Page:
The Tajik Foreign Ministry has partially renewed accreditation for seven journalists in RFE/RL’s Dushanbe bureau, but stopped short of providing the one-year extensions guaranteed under ministry regulations.
Salimjon Aiubov, the director of RFE/RL’s Tajik Service, known locally as Ozodi, said on October 31 that six journalists were offered an extension of six months, while a seventh was given just three.
A total of nine Ozodi journalists were due to see their work credentials expire on November 1. The ministry did not renew accreditation for two of the journalists, including the acting bureau chief. No explanation was offered for the decision.
The October 31 decision brings to 11 the number of Ozodi journalists and support staff who have been denied accreditation by the Tajik Foreign Ministry.
In a letter to Tajik Foreign Minister Sirojiddin Muhriddin, RFE/RL President Jamie Fly said the ministry’s decision to withhold accreditation from some members of the Tajik Service and grant only partial accreditation to others was obstructing the organization’s journalistic mission inside the country.
“Instead of addressing our concerns, your ministry responded to our repeated requests to accredit our journalists only yesterday, and with only partial approvals that fail to recognize the fundamental right of our journalists to work,” Fly wrote.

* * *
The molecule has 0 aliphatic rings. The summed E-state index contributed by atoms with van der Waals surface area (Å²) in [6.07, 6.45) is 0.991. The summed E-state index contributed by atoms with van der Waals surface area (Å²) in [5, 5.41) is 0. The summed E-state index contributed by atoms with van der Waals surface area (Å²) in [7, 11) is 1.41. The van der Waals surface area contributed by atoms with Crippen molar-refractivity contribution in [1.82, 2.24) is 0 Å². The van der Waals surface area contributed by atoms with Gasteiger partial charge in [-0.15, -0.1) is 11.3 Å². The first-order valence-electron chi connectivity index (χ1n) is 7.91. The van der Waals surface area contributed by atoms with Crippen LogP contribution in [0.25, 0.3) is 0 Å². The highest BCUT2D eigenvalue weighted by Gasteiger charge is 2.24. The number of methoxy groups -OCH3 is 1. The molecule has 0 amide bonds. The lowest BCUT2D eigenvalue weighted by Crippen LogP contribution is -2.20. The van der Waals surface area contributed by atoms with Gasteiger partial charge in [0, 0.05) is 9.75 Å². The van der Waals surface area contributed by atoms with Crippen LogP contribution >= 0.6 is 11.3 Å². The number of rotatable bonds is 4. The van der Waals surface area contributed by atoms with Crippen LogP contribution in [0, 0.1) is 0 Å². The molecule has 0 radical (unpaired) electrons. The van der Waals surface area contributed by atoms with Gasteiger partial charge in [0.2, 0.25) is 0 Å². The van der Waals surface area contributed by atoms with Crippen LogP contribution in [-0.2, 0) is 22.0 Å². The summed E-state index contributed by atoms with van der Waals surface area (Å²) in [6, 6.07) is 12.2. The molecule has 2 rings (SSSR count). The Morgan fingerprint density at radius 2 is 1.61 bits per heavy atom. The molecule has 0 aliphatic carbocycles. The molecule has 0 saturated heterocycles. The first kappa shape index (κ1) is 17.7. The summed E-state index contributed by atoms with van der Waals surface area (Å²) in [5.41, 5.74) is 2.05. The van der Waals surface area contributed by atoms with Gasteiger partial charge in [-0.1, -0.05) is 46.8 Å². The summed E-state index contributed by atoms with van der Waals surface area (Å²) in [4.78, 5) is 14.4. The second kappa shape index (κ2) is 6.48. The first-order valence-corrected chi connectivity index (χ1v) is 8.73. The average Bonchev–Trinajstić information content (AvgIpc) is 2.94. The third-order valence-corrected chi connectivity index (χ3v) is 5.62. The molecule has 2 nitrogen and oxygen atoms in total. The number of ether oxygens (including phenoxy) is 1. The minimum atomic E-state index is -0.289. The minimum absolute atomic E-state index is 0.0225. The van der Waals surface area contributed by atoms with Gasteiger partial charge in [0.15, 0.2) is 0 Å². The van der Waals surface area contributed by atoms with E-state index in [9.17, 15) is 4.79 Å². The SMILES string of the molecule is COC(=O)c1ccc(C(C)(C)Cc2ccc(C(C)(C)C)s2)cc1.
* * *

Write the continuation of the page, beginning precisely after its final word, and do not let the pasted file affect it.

He said RFE/RL “will not succumb to pressure in our reporting in and about Tajikistan,” and urged the ministry “to accredit fully all Ozodi journalists immediately and let them do their jobs.”
Tajik law prohibits foreign-media journalists from working without accreditation. RFE/RL, which is funded by a grant from the U.S. Congress through the U.S. Agency for Global Media, operates as an international media organization in Tajikistan.
Free-press advocates have criticized Tajikistan for using accreditation as a pressure tactic. OSCE Representative for Freedom of the Media Harlem Desir said last week that “accreditation should not be used as a work permit,” and called on Dushanbe to restore credentials for Ozodi journalists.
In letters to Tajik President Emomali Rahmon, members of the U.S. House of Representatives and Senate called for Ozodi’s staff to be “accredited expeditiously” and expressed concern that denying accreditation for Ozodi journalists could lead to “repercussions for the strengthening of the U.S.-Tajik relationship.”
Tajikistan first revoked Ozodi credentials in 2016, stripping six correspondents of their right to work following an article about Rahmon’s daughter receiving a Foreign Ministry post. The accreditations were restored after a public outcry.
The issue comes as Tajikistan, which ranks 161st out of 180 countries on Reporters Without Borders’ World Press Freedom Index, heads into parliamentary and presidential elections next year.
International and Tajik media rights groups have urged authorities in Dushanbe to ensure that journalists can work freely ahead of the polls.
In an October 25 open letter to Rahmon, Joel Simon, executive director of the Committee to Protect Journalists, wrote, “It is imperative that the Tajik authorities respect international standards of press freedom by ensuring that journalists can work freely and safely and citizens can make informed choices about politics.”